KUPCHICK: State Budget Turmoil

Since the gavel was struck at midnight on June 3 adjourning the session I’ve received an overwhelming amount of emails, phone calls from constituents outraged with a budget; that passed in the waning hours of session by a slim margin of three votes. The legislative session began in January, and here we are in June without a working budget and many important pieces of legislation that didn’t get called for a vote.

The Fairfield delegation held a town hall meeting last week on the current state budget situation and it was standing room only. The people of Fairfield are rightly upset.

The budget is hurtful to Connecticut’s middle class families and should be redrafted altogether. While the Governor has recently made public comments that he is open to adjustments to the budget, there hasn’t been any similar comments from the Speaker or the Democrat Legislative Leaders except to criticize corporations like GE that provide over 5,000 good paying jobs and is Fairfield’s largest taxpayer. GE also spends over 14 billion in goods and services with other Connecticut companies that provide jobs to our residents, that allow them to pay for homes, food, cars, local and state taxes that contribute to our community.

The governor and legislative leaders are pitting businesses against those served by the social safety net. However, what they both are leaving out of the equation is the state’s pension obligations and they’re simply are refusing to discuss any changes to the state employee contracts. They wouldn’t consider even a small change of moving new hires to 401K plans or higher contributions for a platinum health care plan; or at the very least, consider ending longevity bonus payments.

Could we lay off some state workers? One position that comes to mind is the long vacant non essential position in the state treasurer’s office recently filled by a unsuccessful democrat candidate for a salary of 87,000 plus benefits.

The state is in serious crisis. Every reputable economic report shows Connecticut’s economy is anemic with a unemployment rate higher than the national average and completely stalled. Nearly every other state has recovered from the recession, but Connecticut.

While I respect my Democratic colleagues in Hartford and work cooperatively with them on many issues important to our community, I strongly disagree with their vote to pass the 2nd largest tax increase in the history of Connecticut. The budget includes $1.5 billion in new taxes and will increase state spending by 7.5%, by redefining the state spending cap by removing the states pensions liabilities. Now I don’t know about most of you, but my families spending will not be increasing by 7.5% or will my income. Could you remove your monthly mortgage payment from your budget?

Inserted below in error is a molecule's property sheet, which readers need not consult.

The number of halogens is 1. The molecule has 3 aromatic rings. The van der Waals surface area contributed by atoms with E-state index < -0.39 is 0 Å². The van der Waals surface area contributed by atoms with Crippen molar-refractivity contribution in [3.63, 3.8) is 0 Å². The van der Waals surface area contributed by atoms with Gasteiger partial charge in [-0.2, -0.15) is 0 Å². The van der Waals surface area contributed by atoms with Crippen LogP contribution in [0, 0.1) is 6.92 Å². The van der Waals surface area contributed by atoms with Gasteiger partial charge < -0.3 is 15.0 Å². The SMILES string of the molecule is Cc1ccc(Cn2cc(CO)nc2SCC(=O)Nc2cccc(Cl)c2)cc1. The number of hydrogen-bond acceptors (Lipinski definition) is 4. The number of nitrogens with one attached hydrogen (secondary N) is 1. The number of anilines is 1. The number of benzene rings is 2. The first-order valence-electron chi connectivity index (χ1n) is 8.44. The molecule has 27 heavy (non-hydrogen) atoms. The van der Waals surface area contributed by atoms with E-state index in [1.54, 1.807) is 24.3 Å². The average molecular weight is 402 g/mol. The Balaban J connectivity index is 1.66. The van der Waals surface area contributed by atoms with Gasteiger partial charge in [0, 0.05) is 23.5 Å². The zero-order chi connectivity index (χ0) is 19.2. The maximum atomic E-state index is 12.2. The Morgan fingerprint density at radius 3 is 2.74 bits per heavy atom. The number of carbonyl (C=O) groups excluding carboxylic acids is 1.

The property tax credit on the state income tax dropped forcing CT families to pay an additional $200 million in income taxes. Implementing a unitary tax on corporations has prompted GE, Travelers and Aetna to look at other states with less oppressive taxes taking with them thousands of jobs.

The budget also taxes ambulatory surgical centers at six percent which will result in higher costs for patients and includes more than $400 million added to the hospital provider tax. Hartford Hospital just announced in response to the budget and reductions in state and federal reimbursements for Medicaid they’re eliminating 335 positions which means 418 people will lose their jobs.

Recently, Sikorsky announced they are eliminating jobs, the question is who’s next? Some want to vilify businesses and corporations, but the fact is they provide jobs, pay local property taxes where they’re located and fuel other companies and small business owners. Businesses make long range plans as part of the business model and with the Whack a Mole style governing that’s coming from our legislature and Governor, current companies simply can’t plan or feel comfortable expanding and certainly, new companies wouldn’t be attracted to Connecticut in this environment. This isn’t republican rhetoric, it’s simple math.

Average everyday citizens are sick and tired of the partisan fighting and one sided government, frankly I’m sick of it too. Maybe if enough people stand up and say they’ve had enough, the Governor and legislative leaders will reach across the aisle to take the best parts of this budget and the republican budget and craft a budget that’s takes care of the state’s most vulnerable, that keeps job creating businesses here, funds transportation responsibly and paves a path to an economically stable Connecticut for all.

The legislature is reconvening on June 29th and 30th. Please call or email the Speaker or the Majority Leader of the House of Representatives at 800. 842.1902, [email protected], [email protected] and Governor Malloy’s Office at (800) 406-1527, www.governor.ct.gov, and respectfully ask them to work with both sides of aisle to rework this budget to protect the social safety net with no tax increases.

State Rep. Brenda Kupchick

State Rep. Brenda Kupchick

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